This page illustrates photos from the Athens, (September 7th, 1999) earthquake, taken by Dimitris P. Zekkos during his reconnaissance the next day of the earthquake. Most photos illustrate typical errors in design and construction of the reinforced concrete structures. Photos of masonry structures are presented also.
Background information about the earthquake
Metamorphosi, while damage was observed on many other suburbs like Peristeri.
One of the most important reasons for the damage was the very small epicentral distance of the city of Athens from the fault. The centre of Athens was approximately less than 10km from the epicenter while the municipality of Ano Liosia was approximately only 2km, Menidi 4km and Metamorphosi 8km. This resulted in high seismic loadings, higher than expected by the older Seimic Codes with which most of the structures were designed. Some directivity effects likely made the situation worse. Recordings at the center of Athens indicated approximately 0.30g while 0.51g was recorded also in one subway station but most likely the response of the instrument is affected by soil-structure interaction. Even though the level of shaking was greater than expected it is illustrated in the photos that follow that in the collapsed structures there were significant design or construction mistakes. Those include:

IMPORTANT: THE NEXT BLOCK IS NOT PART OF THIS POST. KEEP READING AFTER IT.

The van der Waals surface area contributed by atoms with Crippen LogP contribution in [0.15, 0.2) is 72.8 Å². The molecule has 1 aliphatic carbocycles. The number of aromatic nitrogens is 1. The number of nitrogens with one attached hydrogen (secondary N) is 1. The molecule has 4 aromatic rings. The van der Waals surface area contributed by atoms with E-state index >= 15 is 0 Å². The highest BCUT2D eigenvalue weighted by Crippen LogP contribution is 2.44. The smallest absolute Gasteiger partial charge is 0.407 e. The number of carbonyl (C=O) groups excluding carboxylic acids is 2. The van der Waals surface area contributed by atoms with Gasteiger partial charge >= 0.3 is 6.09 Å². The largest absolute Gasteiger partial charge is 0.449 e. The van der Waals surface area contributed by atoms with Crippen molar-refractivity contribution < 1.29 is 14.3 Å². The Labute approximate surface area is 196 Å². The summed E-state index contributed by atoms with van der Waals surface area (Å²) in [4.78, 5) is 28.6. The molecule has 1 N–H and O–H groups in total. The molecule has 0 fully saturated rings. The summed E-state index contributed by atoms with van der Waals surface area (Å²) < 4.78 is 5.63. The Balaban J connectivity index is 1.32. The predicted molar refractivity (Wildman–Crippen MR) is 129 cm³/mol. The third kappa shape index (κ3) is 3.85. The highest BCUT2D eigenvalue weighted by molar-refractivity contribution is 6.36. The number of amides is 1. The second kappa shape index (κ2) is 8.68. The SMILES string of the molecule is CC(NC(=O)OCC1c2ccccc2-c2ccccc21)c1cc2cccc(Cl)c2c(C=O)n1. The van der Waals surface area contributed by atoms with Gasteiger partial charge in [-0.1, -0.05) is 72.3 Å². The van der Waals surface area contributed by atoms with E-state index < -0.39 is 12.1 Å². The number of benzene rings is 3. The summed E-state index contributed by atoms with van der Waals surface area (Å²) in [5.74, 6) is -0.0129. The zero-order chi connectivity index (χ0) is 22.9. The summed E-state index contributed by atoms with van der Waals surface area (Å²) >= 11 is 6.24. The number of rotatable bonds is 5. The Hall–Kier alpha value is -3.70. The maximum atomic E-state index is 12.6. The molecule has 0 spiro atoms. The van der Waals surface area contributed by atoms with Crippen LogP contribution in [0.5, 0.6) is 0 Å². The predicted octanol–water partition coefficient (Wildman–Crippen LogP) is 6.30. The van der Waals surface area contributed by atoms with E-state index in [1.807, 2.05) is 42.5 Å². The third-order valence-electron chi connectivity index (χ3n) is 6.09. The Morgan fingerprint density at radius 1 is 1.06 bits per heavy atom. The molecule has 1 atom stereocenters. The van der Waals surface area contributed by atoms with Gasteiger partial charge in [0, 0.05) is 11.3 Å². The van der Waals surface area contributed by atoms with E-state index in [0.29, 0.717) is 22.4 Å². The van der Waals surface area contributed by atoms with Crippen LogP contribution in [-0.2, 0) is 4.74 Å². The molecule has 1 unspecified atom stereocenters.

Checking a structure for serious damage after the earthquake
After the earthquake, the structures that have some fractures need to be checked, to ensure that the structural system is not damaged. The fractures on the masonry walls is not considered as important, since this walls do not take part in the structural system. Attention is paid in fractures where there are columns or beams. In that case, the plaster is removed and the beam or the column is checked. If the fracture does not continue in the concrete then there is no problem.
|Failure of Structure because of plan Structural Irregularities||Failure of Structure because of plan Structural Irregularities|
The structure depicted has failed because of plan structural irregularity (SEAOC, table 1-F p.33). Much greater stiffness of the structure in the one corner has caused the rotation of the structure about that corner, and the failure of the other weak columns and beams.
Bad Structural Techniques
In the first picture you can see a column in order to hide the electrical applications. In the second picture, in the center, you can see a beam. It is obvious that there are not any steel reinforcement. In the third picture, you can see a column. The reinforcement that was installed was basically one rod on the center of the cross-section.
Based on Figure 1, we get: where:...
The rod of the picture is loaded with the force 2...